Bangladesh war

Published : May 06, 2011 00:00 IST

Two accounts of events of that time from declassified documents.

WARS spawn myths. They are very difficult to explode for two good reasons. The states hold the secrets, and even scholars and the media turn self-righteous chauvinists. Indira Gandhi was not forced by the refugee influx to march into East Pakistan. She had decided on it from the very outset on April 6, 1971, almost nine months before the war in December 1971, as A.K. Ray, Joint Secretary in the Ministry of External Affairs, revealed. The then Army Chief, General Sam Manekshaw, substantially confirmed this at a public meeting on November 16, 1977. He wisely asked for time to prepare.

Nor was the war triggered by President Yahya Khan's aerial attacks on India on December 3. As B.K. Nehru revealed in his memoirs, citing disclosures to him by the Army Commander, India was all set to go to war on December 4 anyway ( Nice Guys Finish Second, page 491). In truth, the war began on November 21 when an Indian armour moved into East Pakistan. India's war aims were not confined to the break-up of Pakistan. All previous post-war accords, whether in 1949 or at Tashkent in 1966, were limited to the restoration of the status quo ante bellum. Why then was Kashmir the core of the Shimla Pact in July 1972? Hitherto, Pakistan had insisted on a Kashmir settlement before other disputes were tackled. In 1972, it was India which insisted on a Kashmir settlement, on its terms of course freeze the status quo.

When B.Z. Khasru's book was published last September, the media went wild with statements that the book showed that India intended also to acquire Pakistan-Occupied Kashmir during the war and balkanise West Pakistan. As a matter of record, Anuj Dhar's book CIA's Eye on South Asia had documents based on a Central Intelligence Agency mole's pillow chats with a girlfriend in the United States Embassy. He was a senior Cabinet Minister, and Indira Gandhi was ever ready to forgive human lapses. Read this: Prime Minister Gandhi told her Cabinet on December 6 that before accepting a U.N. call for a ceasefire there were three objectives that would have to be achieved: to guarantee the establishment of Bangladesh; to liberate the southern part of Azad Kashmir; and to destroy Pakistan's armour and air forces.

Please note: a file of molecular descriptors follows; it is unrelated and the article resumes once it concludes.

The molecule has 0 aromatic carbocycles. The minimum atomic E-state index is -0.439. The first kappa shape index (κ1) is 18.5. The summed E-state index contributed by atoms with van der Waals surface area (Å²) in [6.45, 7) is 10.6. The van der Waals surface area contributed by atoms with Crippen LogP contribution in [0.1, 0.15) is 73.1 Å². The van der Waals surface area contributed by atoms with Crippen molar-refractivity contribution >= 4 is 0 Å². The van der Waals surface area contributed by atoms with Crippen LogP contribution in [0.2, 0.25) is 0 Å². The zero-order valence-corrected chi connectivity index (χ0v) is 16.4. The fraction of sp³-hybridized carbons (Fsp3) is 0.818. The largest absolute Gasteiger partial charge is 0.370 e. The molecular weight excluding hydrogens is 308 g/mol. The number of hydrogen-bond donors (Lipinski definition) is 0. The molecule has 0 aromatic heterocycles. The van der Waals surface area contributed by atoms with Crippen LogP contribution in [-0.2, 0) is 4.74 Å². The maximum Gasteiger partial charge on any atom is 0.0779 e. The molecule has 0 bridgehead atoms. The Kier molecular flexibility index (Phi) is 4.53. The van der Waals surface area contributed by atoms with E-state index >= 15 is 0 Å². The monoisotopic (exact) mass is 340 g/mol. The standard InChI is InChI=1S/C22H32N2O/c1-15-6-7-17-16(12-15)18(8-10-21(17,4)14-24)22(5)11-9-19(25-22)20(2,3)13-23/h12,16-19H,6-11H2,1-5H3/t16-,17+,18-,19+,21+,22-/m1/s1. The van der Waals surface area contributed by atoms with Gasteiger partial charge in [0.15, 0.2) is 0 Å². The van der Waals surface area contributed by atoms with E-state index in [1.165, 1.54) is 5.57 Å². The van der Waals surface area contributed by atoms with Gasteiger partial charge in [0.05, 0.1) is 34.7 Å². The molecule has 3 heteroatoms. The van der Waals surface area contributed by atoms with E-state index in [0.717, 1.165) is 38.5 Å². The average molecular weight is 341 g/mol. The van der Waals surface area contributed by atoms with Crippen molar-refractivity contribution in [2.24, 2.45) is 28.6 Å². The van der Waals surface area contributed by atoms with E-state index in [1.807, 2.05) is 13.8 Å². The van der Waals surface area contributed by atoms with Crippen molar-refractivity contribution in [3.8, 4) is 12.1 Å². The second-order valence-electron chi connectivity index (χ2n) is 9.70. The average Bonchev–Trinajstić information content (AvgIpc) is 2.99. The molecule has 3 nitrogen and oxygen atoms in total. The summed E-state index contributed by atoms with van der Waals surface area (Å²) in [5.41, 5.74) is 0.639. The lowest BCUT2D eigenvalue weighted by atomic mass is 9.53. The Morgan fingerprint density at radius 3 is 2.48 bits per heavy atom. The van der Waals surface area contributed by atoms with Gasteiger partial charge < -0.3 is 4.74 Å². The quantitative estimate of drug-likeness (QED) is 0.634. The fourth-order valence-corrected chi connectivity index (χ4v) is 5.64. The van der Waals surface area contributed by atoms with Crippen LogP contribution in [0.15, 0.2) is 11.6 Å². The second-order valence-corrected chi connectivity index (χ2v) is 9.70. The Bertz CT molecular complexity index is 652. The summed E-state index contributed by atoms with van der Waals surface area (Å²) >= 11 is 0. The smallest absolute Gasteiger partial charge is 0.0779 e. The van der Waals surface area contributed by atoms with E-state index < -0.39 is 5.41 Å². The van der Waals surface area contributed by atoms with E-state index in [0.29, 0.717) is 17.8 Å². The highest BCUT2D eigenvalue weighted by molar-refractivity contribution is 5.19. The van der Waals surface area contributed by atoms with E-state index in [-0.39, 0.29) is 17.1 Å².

The mole's name was deleted when the CIA papers were published, officially. Did she omit the Northern Areas of Kashmir to avoid trouble with China?

Khasru's book goes much further. He has perused the declassified documents and has narrated the story for the reader in readable prose. It is more than a record of international diplomacy. It provides good insights into Sheikh Mujibur Rehman's mind before the army crackdown. He accepted a united Pakistan in which power would be shared between the two wings. On March 3, 1971, Mujib told an Associated Press correspondent in Dhaka that he was willing to share power with Bhutto, each to serve as Prime Minister in his region, to keep Pakistan together,' according to the U.S. Intelligence Bulletin, Indo-Pakistani Crisis: Chronology of Events. Khasru cites other bits of evidence as well. No student of history can afford to ignore this book. It provides photostats of some important documents.

Syed Shahid Husain, a former civil servant who practises law, provides a Pakistani perspective on the basis of his experience in East Pakistan from 1966 until December 1971 and his research. He is honest to the core. Pakistanis accuse Mujib of being a traitor' but he cannot be blamed because his only crime was to win elections. India too cannot be blamed because the crisis was of Pakistan's own making (page 107).

He wrongly exonerates Z.A. Bhutto for creating that very crisis. There is a whole chapter on Nixon's malevolence toward India. The author has consulted declassified documents to write an able work.

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